India should not have oligarchs or favoured businesses. But if you were going to favour anyone, top of my list would be Tata. (Probably Mahendra too).
So as the largest ever plane deal was signed this week and the Heads of UK, US and France announced the deal I was especially pleased to be in France at the time.
To me most things in my life are a movie script. So here is how I imagined my French trip with my son and wife. I hope the French Ambassador to the United Kingdom is reading this love letter to his country (It was Valentines this week of course and the French are as romantic as Lord Krishna!)
FATHER strolls down the Champs-Elysees, looking at his SON with intensity.
"Listen to me, son. The greatest French thinkers have given us invaluable advice that has survived the test of time. Their words are like a lighthouse guiding us through the darkest storms of life."
SON looks at his father, curious to know more.
"Voltaire said, 'I disapprove of what you say, but I will defend to the death your right to say it.' He reminds us of the importance of free speech and how essential it is to defend our right to express ourselves."
SON nods in agreement.
"Rousseau taught us that we should always follow our natural impulses and be true to ourselves. He believed that society corrupts us and that we should live in harmony with nature."
SON raises an eyebrow, intrigued.
"And then there's Montesquieu, who emphasized the importance of separation of powers in government. He believed that the only way to prevent tyranny was to have checks and balances between the different branches of government."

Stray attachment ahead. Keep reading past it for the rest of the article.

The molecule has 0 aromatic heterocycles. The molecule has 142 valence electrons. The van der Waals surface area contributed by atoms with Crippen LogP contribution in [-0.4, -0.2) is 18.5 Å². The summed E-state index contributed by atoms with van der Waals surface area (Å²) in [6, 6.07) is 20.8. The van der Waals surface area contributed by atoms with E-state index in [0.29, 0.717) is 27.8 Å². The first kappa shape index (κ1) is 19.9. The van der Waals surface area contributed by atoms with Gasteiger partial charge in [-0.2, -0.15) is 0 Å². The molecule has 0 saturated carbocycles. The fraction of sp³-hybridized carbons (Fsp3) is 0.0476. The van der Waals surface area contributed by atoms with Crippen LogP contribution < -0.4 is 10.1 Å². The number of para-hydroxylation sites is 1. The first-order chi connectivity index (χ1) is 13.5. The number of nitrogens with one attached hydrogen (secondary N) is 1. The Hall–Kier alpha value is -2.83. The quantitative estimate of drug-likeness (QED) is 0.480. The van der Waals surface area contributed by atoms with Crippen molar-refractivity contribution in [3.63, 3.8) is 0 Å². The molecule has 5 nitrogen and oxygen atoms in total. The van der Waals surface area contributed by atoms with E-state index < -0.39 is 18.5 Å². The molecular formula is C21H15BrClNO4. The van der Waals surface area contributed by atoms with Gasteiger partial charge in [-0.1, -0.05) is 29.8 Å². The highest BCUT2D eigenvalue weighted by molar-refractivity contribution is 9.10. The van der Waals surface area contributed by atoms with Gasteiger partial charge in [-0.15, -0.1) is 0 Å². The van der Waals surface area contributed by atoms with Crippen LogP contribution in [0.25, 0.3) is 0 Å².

SON listens attentively.
"These great thinkers remind us of the values that we must uphold as citizens. The freedom of expression, the importance of individuality, and the need for accountability and transparency in our institutions. Never forget their words, son. They have the power to shape your life and make you a better person."
SON looks up to his father.
"I won't forget, dad. Thanks."
(hugging his son)
"Anytime, son. You're the future, and I have faith that you'll make it a better one."
"Sure dad, but first, when are we getting that crepe? Are you lost again? I knew I should have brought mamma."
EXT. LOUVRE - DAY
A FATHER crouches down looking pensive. His SON walks over and stands next to him.
Hey, dad. What's up?
I've been thinking about your future, son. I want to share some advice with you that I've learned from two of the greatest minds in French history: Richelieu and Robespierre.
I'm all ears, dad. Lay it on me.
(rapidly, gesturing for emphasis)
First of all, Richelieu said that to be a great man and a good one, you must be able to recognize the true greatness of others and give them credit for their accomplishments.
Okay, I get it. Don't be selfish and arrogant.
Exactly. And Robespierre said that to be a great leader, you must be able to inspire others to follow you, not simply order them to do so.
But isn't Robespierre the guy who led the Reign of Terror during the French Revolution?
Yes, but that doesn't mean he didn't have some good ideas about leadership. Don't throw the baby out with the bathwater, son.
Sorry, dad. Go on.
The point is, don't be afraid to take risks, but always weigh the potential rewards against the potential consequences. Strive for excellence in all that you do, treat others with kindness and respect, and never compromise your principles. Remember that success is not achieved overnight, but through hard work, determination, and perseverance. And most importantly, always be true to yourself, even in the face of adversity.
Wow, dad. That was quite a lecture.
I know, I know. But I just want you to be the best version of yourself, son. That's all any father could ask for.
(hugging his dad)
Thanks, dad. I'll try my best. Now can I have a crepe...and why is mom rolling her eyes at you again?